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Robin v. Weeks Marine, Inc.

United States District Court, E.D. Louisiana

August 3, 2017


         SECTION: “E” (1)




         Before the Court is the Motion to Compel filed by plaintiff Gary Robin (Rec. Doc. 24). The only issues remaining at this time are whether Weeks Marine is obligated to produce an unredacted copy of its insurance policy, whether Weeks Marine's response to Request for Production Number 5 is sufficient, and whether sanctions are warranted in light of the delay in production of discovery responses by Weeks Marine. For the following reasons, the Motion to Compel is GRANTED in part. Within seven days, Weeks Marine shall produce an unredacted copy of its insurance policy and within 14 days, Weeks Marine shall supplement its response to Request for Production No. 5. Sanctions are not warranted at this time.


         Mr. Robin alleges that he suffered injuries when his recreational boat struck a submerged stationary pipeline owned and/or installed by Weeks Marine. He filed this lawsuit in Louisiana state court on January 17, 2017, and contemporaneously served two sets of discovery requests. Weeks Marine removed the matter to this court on February 23, 2017. Around the same time, it appears that Weeks Marine agreed to provide responses to the discovery requests by March 20, 2017. According to Mr. Robin, Weeks Marine then insisted that it would not respond to the discovery requests until after the case management conference under Federal Rule of Civil Procedure 26(f). Nonetheless, Weeks Marine responded to Mr. Robin's first discovery requests on April 3, 2017. This production included a copy of insurance policies, however, these policies contained redactions. The case management conference was held on May 19, 2017.

         Mr. Robin filed the present motion to compel on July 3, 2017, because Weeks Marine had still not provided responses to his second set of discovery requests and because Weeks Marine refused to provide unredacted copies of its insurance policies. Weeks Marine filed its opposition memorandum on July 25, 2017, and represented that it had provided responses to Mr. Robin's second set of discovery requests and had not received any complaint from Mr. Robin regarding their sufficiency. However, Weeks Marine still had not produced unredacted copies of the insurance policies and insists that it is not obligated to do so. Additionally, Weeks Marine insists that sanctions are not appropriate here because its refusal to disclose its insurance policy limits is justified and its delay in answering to Mr. Robin's discovery requests has not impeded the progress of the case.

         Pursuant to the Scheduling Order issued May 24, 2017, trial in this matter is scheduled for March 25, 2018, and the parties have until January 16, 2018, to complete discovery.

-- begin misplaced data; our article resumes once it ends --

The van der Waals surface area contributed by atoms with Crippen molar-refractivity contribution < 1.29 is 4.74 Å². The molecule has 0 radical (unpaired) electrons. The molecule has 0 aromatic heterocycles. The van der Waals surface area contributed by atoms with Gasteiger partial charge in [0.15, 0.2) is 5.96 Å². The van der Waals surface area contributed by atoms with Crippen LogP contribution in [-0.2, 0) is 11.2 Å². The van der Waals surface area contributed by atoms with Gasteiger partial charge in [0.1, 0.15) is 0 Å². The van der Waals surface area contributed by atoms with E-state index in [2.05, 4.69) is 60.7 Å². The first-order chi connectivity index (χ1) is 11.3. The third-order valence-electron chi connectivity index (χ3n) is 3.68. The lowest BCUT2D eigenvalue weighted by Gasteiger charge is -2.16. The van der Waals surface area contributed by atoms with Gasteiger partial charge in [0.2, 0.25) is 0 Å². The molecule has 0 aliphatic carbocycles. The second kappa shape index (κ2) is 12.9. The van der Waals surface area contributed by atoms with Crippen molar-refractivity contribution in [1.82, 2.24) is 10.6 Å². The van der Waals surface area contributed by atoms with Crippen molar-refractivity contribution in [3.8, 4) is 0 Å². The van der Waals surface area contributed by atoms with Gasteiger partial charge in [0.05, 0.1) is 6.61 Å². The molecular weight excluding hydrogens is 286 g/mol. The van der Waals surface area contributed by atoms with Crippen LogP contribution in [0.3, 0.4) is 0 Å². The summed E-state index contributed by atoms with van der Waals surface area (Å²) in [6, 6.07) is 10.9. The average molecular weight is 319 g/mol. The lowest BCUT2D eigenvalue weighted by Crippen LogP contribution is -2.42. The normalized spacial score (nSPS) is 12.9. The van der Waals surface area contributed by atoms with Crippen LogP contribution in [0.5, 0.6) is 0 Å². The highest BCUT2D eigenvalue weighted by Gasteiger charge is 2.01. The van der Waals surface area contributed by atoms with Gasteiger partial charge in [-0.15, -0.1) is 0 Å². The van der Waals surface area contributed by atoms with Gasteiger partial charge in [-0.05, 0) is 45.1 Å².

Law and Analysis

         The Federal Rules of Civil Procedure provide that “parties may obtain discovery regarding any nonprivileged matter that is relevant to any party's claim or defense and proportional to the needs of the case.” Fed. R. Civ. Proc. 26(b)(1). In determining proportionality, the parties (and the Court if called to weigh in) should consider:

the importance of the issues at stake in the action, the amount in controversy, the parties' relative access to relevant information, the parties' resources, the importance of the discovery in resolving the issues, and whether the burden or expense of the proposed discovery outweighs its likely benefit.

Fed. R. Civ. Proc. 26(b)(1). “Information within this scope of discovery need not be admissible in evidence to be discoverable.” Id.

         In addition to their obligation to respond to discovery requests, the parties must make initial disclosures pursuant to Rule 26. This obligation includes the requirement that each party must provide “for inspection and copying . . . any insurance agreement under which an insurance business may be liable to satisfy all or part of a possible judgment in the action or to indemnify or reimburse for payments made to satisfy the judgment.” Fed. R. Civ. Proc. 26(a)(1)(iv).

         A party may move for an order compelling initial disclosures, responses to requests for production, and responses to interrogatories pursuant to Rule 37. If the motion is granted, the Court must “after giving an opportunity to be heard, require the party or deponent whose conduct necessitated the motion, the party or attorney advising that conduct, or both to pay the movant's reasonable expenses incurred in making the motion, including attorney's fees.” Id. R. 37(a)(5)(A). However, fees are not to be awarded where: ” (i) the movant filed the motion before attempting in good faith to obtain the disclosure or discovery without court ...

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